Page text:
Cedar Springs Public Schools received the Kent County Board of Commissioner’s Chairman Award at the 4th annual Green Schools Awards Ceremony on April 19, 2011, at the Caledonia Fine Arts Center. The award recognizes district-level energy projects, and this is the third time Cedar Springs has received the award.
The ceremony, hosted by Kent County and the Kent Intermediate School district, honored individual schools and five districts with 82 awards. Green certificates were given to individual schools for their green efforts, including Cedar Trails Elementary, Beach Elementary, Red Hawk Elementary, and Cedar Springs Middle School.
“Districts are working hard to save energy and taxpayer dollars and have long taught environmental awareness in their classrooms.  This new program helps us recognize their efforts,” said Kent ISD Superintendent Kevin A. Konarska.
Some of the environmental activities Kent ISD schools are doing to earn their certificates include holding a recycled fashion show for the community and tending a school garden that grows vegetables for the school’s lunch room.
The Cedar Springs district-wide energy program began in 2004 and has saved the district $1.25 million, or 26 percent in projected energy costs. For the 2009-2010 school year, it saved $240,000, or 33 percent.
According teacher and energy manager John Willette, the environmental impact of the program is carbon reduction of more than 7900 metric tons of carbon dioxide; carbon dioxide reduction is equal to approximately 10 years of growth of over 200,000 tree seedlings, or removing 1,400 cars from the road.
Willette says that 100 percent of the money saved able to be used for the important work of educating students.  “In this challenging fiscal environment these efforts have saved jobs and programs while helping to keep class sizes smaller.”
Cedar Springs was one of only five districts to receive the Chairman Award. The others were Caledonia, Lowell, Rockford, and Thornapple Kellog.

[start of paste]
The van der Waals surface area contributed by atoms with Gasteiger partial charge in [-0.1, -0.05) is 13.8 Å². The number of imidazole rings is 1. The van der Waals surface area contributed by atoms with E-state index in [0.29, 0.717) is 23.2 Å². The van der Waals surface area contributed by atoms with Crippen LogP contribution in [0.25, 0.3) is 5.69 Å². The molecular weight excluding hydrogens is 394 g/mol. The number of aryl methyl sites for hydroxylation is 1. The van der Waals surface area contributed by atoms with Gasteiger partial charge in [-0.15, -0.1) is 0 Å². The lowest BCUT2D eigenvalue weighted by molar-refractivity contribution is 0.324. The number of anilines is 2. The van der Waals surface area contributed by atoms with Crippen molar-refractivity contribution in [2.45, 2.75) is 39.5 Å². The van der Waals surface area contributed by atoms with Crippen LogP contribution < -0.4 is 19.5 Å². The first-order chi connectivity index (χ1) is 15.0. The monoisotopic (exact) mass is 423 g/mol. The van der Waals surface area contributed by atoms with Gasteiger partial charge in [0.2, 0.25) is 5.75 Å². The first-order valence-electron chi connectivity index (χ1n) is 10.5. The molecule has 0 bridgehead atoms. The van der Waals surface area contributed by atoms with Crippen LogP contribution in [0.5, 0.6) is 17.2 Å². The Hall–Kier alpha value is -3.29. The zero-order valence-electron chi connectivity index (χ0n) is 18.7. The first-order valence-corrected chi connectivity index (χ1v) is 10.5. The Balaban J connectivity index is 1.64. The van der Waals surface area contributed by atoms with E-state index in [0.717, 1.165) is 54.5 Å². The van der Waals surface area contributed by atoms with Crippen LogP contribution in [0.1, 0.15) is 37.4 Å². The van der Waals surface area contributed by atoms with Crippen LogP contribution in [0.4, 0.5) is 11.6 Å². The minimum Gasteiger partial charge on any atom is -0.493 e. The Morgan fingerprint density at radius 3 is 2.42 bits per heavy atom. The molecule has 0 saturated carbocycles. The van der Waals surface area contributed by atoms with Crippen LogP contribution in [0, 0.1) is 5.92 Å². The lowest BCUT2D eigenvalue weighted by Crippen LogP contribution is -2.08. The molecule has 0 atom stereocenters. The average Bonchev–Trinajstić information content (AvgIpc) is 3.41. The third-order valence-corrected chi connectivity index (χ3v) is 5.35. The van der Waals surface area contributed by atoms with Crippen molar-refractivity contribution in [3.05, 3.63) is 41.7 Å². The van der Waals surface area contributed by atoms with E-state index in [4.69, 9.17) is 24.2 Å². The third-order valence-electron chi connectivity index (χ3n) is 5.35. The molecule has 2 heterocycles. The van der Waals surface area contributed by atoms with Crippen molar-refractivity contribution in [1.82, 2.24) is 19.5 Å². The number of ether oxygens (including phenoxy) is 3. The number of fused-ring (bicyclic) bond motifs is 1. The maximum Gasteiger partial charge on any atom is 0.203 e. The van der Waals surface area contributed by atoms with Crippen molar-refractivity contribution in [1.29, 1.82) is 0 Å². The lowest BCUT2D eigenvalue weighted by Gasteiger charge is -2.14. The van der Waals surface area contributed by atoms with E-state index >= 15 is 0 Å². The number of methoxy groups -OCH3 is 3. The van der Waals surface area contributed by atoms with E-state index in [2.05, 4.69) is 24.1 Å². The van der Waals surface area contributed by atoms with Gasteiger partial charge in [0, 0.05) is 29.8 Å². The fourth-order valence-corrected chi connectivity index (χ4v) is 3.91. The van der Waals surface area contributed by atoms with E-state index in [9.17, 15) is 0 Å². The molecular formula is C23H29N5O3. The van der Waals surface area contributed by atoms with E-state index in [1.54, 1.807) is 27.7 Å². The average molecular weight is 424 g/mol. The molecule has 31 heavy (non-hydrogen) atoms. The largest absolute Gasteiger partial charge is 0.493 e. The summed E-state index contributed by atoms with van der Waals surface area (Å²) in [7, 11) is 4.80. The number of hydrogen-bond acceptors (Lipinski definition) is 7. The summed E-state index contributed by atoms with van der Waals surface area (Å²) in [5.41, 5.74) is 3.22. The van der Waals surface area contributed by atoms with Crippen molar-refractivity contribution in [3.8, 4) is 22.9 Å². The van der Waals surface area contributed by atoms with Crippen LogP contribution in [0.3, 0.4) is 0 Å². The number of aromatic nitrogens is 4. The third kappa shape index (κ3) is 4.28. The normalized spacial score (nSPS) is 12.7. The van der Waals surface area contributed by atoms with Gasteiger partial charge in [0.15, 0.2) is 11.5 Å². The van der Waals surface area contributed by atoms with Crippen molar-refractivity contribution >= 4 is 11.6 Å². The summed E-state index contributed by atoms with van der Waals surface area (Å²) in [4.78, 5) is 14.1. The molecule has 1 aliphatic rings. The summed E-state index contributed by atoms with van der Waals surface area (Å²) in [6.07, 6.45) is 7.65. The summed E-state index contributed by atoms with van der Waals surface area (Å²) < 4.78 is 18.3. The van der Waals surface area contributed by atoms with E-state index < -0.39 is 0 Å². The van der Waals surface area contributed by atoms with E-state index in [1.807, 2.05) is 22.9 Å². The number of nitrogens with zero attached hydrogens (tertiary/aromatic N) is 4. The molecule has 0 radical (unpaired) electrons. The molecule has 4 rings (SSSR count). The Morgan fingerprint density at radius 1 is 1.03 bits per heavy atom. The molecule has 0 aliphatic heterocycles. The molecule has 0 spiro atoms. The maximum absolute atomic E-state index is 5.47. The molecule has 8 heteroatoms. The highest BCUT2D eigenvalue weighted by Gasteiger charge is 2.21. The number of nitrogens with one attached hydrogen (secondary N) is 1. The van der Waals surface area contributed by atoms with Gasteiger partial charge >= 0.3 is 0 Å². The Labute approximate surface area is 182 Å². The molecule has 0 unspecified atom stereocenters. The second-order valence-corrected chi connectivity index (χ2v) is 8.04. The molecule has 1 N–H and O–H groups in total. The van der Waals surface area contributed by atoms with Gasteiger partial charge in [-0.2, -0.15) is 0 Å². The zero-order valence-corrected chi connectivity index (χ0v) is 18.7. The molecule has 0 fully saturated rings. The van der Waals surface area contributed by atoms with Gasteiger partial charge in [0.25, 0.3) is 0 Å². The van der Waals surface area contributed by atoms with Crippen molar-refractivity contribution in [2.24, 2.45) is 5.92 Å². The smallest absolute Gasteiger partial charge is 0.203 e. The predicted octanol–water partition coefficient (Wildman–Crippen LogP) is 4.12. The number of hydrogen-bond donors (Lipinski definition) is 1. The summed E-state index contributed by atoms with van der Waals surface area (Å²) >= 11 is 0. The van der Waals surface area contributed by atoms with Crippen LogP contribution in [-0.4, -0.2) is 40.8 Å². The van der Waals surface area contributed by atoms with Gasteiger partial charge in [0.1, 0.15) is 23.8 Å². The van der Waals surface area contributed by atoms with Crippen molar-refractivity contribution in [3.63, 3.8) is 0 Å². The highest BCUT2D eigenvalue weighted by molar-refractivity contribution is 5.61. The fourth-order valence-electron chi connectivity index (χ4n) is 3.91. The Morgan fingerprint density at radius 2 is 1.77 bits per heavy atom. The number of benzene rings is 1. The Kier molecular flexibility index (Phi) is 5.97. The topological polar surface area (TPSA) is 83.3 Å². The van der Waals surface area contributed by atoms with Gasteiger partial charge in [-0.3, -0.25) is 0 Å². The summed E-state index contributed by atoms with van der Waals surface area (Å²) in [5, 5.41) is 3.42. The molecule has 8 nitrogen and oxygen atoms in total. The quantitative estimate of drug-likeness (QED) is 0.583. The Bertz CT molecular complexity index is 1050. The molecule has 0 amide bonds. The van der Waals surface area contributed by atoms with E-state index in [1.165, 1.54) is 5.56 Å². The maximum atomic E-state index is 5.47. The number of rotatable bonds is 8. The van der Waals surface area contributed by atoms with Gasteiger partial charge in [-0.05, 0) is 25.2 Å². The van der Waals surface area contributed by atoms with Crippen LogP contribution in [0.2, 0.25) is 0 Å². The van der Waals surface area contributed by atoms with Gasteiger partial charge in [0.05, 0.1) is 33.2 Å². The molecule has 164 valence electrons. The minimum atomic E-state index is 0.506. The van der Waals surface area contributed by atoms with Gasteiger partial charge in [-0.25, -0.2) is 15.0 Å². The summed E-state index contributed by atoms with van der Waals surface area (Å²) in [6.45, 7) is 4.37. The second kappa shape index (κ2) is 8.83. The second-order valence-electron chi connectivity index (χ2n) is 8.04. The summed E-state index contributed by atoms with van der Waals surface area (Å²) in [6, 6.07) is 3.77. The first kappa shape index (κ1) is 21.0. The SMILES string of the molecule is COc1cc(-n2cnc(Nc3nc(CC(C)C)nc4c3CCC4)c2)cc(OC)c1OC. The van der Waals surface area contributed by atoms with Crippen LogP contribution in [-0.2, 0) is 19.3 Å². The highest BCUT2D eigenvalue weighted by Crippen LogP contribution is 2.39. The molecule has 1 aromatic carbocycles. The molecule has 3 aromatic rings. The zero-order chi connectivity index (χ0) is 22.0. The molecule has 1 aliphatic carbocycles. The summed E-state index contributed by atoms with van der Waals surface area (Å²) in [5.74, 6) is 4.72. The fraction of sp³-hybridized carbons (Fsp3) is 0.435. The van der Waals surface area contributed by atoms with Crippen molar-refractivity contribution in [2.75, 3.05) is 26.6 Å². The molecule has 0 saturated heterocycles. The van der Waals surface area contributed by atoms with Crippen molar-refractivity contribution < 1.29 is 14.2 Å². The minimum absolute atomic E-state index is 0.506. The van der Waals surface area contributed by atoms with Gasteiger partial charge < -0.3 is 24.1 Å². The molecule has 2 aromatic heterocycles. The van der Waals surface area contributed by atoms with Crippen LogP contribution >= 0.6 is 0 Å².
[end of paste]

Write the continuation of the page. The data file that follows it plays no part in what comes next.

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Nature center to reopen April 15

By Judy Reed

It just wouldn’t be spring without a school field trip to the nature center. So it’s good news that Howard Christensen Nature Center, operated by Lily’s Frog Pad, will reopen on April 15, after closing in January due to funding cuts.

Cindy Perski, who took the lead in creating Lily’s Frog Pad, the non-profit group operating the center, will initially volunteer at the center full-time until they can find a part-time director. “We just don’t have any income right now,” she explained.

The operating budget for the center with a part-time director is $45,000. “We are working feverishly to find another organization to partner with, but we haven’t had any bona fide offers yet,” said Perski.

The property is owned by the Kent Intermediate School District, and Perski said that they have been “super supportive” in helping them reopen. “They rented the land to us for a $1 per year,” she noted.

The center will have many of the regular ongoing programs such as school field trips, after school programs, summer camps, family programs, scout programs and more. Some newer programs include dog walking on Tuesdays and Thursdays, a children’s craft time on Wednesdays, a 10-day adult outdoor wilderness survival, a seniors get together, and more activities. Families can even rent a 10-foot by 5-foot patch of land to grow a garden. For more information visit www.lilysfrogpad.com.

A volunteer orientation day is scheduled for Saturday, April 23, from 9 a.m. to 1 p.m. They are looking for people who enjoy volunteering outdoors to work with the naturalists, teach kids about nature, help maintain the trails, cleaning, data input and filing, donating goods, and more. RSVP by emailing cperski@charter.net or calling (616) 325-4554.

Those wishing to make a donation to help with expenses should make checks out to Lily’s Frog Pad Inc. Contributions can be mailed to 12380 Pine Island, Drive, Sparta, MI 49345.